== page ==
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17 July 2020

Nurole harnesses data to nurture and expand a global network of diverse talent that helps them “make more imaginative matches, connecting talented leaders with board-level roles that require their skills, experience and passions”.

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Earlier this year we wrote about the most common mistakes made when claiming under the Furlough Scheme, warning that a grace period to voluntarily repay CJRS money would be instituted.

As reported by the BBC, over £215m has now been voluntarily returned to HMRC from businesses who mistakenly over-claimed or who ended up not needing the grant at all.

HMRC figures show that 80,433 employers returned some of their CJRS cash.

The Scheme had costed about £35.4bn as of the 16th of June, of which up to 10% is believed to have been claimed by erroneous or fraudulent claims.

While it is great to see that UK companies are spontaneously returning taxpayer money that they didn’t need, and HMRC has welcomed their effort, the Government has also stepped up its compliance activity in regard to the Scheme.

As reported by ICAEW last month, HMRC wrote to at least 3,000 employers who may need to pay back some of their CJRS money. These include businesses who may have claimed more than what they are entitled, or may have included in their claim one or more employees who are not eligible for the Scheme.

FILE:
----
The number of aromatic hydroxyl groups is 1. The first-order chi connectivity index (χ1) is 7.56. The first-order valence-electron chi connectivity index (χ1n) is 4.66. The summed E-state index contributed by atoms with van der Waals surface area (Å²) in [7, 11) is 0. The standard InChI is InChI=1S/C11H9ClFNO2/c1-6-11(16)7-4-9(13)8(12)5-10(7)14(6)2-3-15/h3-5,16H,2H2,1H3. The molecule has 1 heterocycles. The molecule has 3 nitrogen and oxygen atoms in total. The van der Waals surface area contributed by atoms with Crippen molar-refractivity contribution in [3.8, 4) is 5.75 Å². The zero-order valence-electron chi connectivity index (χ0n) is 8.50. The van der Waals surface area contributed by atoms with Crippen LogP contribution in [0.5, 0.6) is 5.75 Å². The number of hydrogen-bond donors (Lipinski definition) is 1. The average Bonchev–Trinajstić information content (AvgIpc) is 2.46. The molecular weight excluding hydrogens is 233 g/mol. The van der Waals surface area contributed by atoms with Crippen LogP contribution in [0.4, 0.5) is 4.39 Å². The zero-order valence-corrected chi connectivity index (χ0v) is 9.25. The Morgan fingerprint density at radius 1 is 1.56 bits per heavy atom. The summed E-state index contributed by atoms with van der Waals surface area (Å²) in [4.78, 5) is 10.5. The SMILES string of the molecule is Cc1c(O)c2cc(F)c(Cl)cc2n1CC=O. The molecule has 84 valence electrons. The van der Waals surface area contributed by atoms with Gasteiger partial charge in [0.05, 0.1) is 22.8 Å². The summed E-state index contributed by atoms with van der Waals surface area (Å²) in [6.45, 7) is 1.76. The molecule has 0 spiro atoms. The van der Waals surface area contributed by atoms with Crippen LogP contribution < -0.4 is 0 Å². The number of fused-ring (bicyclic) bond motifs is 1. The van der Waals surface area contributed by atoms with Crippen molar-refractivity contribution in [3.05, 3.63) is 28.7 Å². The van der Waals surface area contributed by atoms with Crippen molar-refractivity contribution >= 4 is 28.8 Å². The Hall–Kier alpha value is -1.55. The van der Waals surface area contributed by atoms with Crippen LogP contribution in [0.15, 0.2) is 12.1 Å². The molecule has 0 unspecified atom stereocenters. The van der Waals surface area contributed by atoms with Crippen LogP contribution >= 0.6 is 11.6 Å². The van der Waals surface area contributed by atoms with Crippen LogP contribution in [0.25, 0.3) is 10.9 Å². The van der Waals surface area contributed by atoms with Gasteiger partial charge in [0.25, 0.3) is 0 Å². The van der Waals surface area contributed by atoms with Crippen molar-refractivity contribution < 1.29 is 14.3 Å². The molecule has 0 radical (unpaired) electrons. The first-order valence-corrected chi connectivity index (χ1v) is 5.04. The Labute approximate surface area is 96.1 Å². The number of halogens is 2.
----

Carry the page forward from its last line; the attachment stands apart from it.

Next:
In these letters HMRC asks employers to review their claim and respond with whether they think a mistake was made.

Employers can voluntarily repay the exceeding amount from CJRS grants within the appropriate time limit. This is either the 20th of October, or 90 days from when the grant was received, whichever is the later.

While HMRC will not hesitate starting legal proceedings against those found deliberately abusing the scheme, this step confirms that the Government is taking a lenient approach towards innocent errors.

This is understandable given the chaotic environment in which the Scheme was rolled out, which sometimes resulted in confusion over its rules.

Authorised payroll agents will also receive a copy of these letters.

The information available on this page is of a general nature and is not intended to provide specific advice to any individuals or entities. We work hard to ensure this information is accurate at the time of publishing, although there is no guarantee that such information is accurate at the time you read this. We recommend individuals and companies seek professional advice on their circumstances and matters.